We fall into our roles quite easily, two people who have never met each other, two people raised in the same culture, a man and a woman. As it turns out, a rapist and his victim.”
This could possibly explain the Stockholm syndrome. The victim and kidnapper are trapped with no way out for her; her only connection to a social life is the kidnapper, he is putting her through a situation where he could easily kill or hurt her but he “generously” spares her life. She feels a tie; she feels she owes him something.
This difference in seeking social support during stressful periods is the principal way men and women differ in their response to stress, and one of the most basic differences in men's and women's behavior.
For an example in the different behavioral response to stress watch the following video of a prank. A prank can be a good scare and definitely will produce a typical stress response. Notice that most women will either freeze, run to their friend, try to go back and touch the chair, and one woman even go back and hug him (tend or befriend). Most men either take off and turn around at some distance as to prepare to defend themselves, or just plain run away (fight or flight).
Human Chair Prank
Again, is this a 100% stereotypical response experienced across the board? No, nothing ever is. There are always exceptions.I know plenty of women that are very aggressive and plenty of men who react in an opposite manner to which we would expect. There are also a lot of male and female whose hormonal level is imbalanced. Female can have too much testosterone and male can have too much estrogen. We learned earlier how the level of those two hormones will affect the body’s reaction. I don’t believe there has ever been an actual study done on this subject but I know for a fact (as a primary health care physician) that hormonal level can be very much unblanced.
I also know plenty of people who have major anger issues. Responding out of anger is a completely different can of worm. Acting like bitch does not mean you were assertive.
This blog is not about excusing women for who they are and treating them differently. If you train women in the sport aspect of martial art, do them a favor and treat them the same as you do your male students.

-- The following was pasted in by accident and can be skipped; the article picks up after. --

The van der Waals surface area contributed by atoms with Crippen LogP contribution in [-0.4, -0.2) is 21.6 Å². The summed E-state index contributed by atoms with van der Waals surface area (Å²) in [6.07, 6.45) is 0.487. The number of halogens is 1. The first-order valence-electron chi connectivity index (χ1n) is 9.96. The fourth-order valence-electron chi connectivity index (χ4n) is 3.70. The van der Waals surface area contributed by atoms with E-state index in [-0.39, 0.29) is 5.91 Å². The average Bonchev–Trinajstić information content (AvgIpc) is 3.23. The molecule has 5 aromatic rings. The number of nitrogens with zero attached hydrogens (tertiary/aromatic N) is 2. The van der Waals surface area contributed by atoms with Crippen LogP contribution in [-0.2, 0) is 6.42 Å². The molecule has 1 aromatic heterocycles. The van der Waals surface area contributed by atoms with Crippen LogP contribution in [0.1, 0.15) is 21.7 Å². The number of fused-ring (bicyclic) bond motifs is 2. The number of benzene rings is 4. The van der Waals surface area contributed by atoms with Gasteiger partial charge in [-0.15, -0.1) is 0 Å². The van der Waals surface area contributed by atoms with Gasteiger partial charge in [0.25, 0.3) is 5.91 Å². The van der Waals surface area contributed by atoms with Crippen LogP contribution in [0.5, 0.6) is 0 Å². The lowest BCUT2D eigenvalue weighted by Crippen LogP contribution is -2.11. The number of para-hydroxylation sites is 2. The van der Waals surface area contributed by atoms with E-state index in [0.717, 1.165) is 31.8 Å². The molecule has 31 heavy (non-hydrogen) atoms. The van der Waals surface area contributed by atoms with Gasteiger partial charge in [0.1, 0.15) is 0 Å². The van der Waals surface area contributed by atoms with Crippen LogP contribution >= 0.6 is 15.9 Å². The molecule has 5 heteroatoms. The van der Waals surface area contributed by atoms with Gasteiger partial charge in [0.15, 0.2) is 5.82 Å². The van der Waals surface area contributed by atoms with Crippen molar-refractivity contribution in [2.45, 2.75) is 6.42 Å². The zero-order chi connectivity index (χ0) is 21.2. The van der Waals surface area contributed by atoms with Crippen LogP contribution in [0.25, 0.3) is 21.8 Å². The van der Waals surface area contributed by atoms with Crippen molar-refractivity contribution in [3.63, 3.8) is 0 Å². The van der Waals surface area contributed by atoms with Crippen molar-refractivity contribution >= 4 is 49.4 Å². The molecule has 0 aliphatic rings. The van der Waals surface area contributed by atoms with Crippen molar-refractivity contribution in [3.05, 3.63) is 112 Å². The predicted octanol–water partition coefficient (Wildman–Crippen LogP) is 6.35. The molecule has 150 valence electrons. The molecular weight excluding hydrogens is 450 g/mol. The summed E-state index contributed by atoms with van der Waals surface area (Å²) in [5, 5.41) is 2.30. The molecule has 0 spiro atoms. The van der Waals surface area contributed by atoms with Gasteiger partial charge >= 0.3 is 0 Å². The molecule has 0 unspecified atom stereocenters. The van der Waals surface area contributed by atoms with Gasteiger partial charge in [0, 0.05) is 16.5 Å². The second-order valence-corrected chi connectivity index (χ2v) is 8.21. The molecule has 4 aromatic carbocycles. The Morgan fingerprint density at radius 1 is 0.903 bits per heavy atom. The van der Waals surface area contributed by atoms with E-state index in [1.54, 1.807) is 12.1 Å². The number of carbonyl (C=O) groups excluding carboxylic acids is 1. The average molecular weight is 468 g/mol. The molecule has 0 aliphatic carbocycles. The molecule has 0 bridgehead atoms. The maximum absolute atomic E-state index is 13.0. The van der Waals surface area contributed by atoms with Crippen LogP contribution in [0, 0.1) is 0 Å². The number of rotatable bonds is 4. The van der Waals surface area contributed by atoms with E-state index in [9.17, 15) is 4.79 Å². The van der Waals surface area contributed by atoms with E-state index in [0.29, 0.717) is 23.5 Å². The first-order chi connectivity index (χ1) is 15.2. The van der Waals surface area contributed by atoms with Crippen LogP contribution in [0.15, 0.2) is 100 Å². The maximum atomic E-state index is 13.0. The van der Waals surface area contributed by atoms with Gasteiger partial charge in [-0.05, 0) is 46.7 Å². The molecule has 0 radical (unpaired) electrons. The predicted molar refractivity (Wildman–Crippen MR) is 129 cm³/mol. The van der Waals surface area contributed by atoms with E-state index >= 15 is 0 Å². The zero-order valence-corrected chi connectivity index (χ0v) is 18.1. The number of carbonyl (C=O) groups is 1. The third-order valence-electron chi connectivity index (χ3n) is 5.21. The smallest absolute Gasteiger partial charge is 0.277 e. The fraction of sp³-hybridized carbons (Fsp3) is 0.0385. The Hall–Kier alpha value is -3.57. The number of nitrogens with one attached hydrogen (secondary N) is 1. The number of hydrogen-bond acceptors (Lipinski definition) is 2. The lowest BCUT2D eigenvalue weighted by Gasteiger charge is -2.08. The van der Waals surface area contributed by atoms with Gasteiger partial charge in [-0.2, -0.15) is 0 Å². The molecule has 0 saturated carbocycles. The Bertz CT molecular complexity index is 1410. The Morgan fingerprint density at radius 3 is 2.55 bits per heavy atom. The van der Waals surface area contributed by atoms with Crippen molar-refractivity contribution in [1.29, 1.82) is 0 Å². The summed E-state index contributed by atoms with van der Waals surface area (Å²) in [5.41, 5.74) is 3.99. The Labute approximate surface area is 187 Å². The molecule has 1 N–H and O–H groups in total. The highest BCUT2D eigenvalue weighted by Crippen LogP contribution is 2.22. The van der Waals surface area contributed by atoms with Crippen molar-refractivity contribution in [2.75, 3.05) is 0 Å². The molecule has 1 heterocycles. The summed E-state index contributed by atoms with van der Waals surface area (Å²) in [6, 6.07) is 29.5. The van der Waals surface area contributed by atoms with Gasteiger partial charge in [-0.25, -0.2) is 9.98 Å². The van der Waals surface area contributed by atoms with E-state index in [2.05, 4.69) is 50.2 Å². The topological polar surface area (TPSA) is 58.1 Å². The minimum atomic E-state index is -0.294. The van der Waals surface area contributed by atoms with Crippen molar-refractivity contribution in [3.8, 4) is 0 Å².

But if you are training women for just self-defense you HAVE to take in consideration their response to violence. If you try to teach them to respond in a manner that goes in every way against their nature, you are training them to get hurt. Use what they have to their benefit.
The best way to prepare women to defend themselves is to teach them what violence is, how predators think. If they are able to recognize this for what it truly is, they will be able to respond in a manner that will save their lives instead of getting them killed. They can be ahead of the curve.
Another thing that needs to be done is the training under stress, under pressure, the reality scenarios (properly done). Those are also invaluable tools in a woman’s self-protection arsenal.
Be smart, stay safe!
• CNS Neuroscience & Therapeutic: Oxytocin: Crossing the Bridge between Basic Science and Pharmacotherapy, October 2010
• UCLA, Biobehavioral Pattern Used by Women to Manage Stress, Science Daily May 22, 2000
• PNAS, Testosterone Decreases Trust, June1, 2010
• Marmara Pharmaceutical Journal 14: 61-66, 2010, Oxytocin and hypothalamo-pituitary-adrenal axis
• Oxford Journals Medecine. Human Reproduction Update, Volume 12, issue 4, p:437-448
• Oxytocin Effects on Human Affect and Cognition, Thesis by Allison Elizabeth Gaffey, Graduate Program in Psychology, Notre Dame, Indiana, July 2012
• APA, A New Stress Paradign for Women, Monitor Staff, July 2000, Vol. 31, #7 page 42
• Scientific American, February 12, 2013. By Lucianna Gravotta. Oxytocin May Help Build Long Lasting Love
• The Franklin Institute, Resource for Science Learning, 2004, The Human Brain
• Frontiers in Neuroendocrinology, Volume 25, Issues 3-4, September-December 2004, Pages 132-149. The Hypothaamic-neurohypophysial system regulates the hypothalamic-pituitary-adrenal axix: An Old Concept Revisited
• The journal of NeuroScience, February 2011, CorticoTropin Releasing Factor in the Hipppocampus by Christpher Stern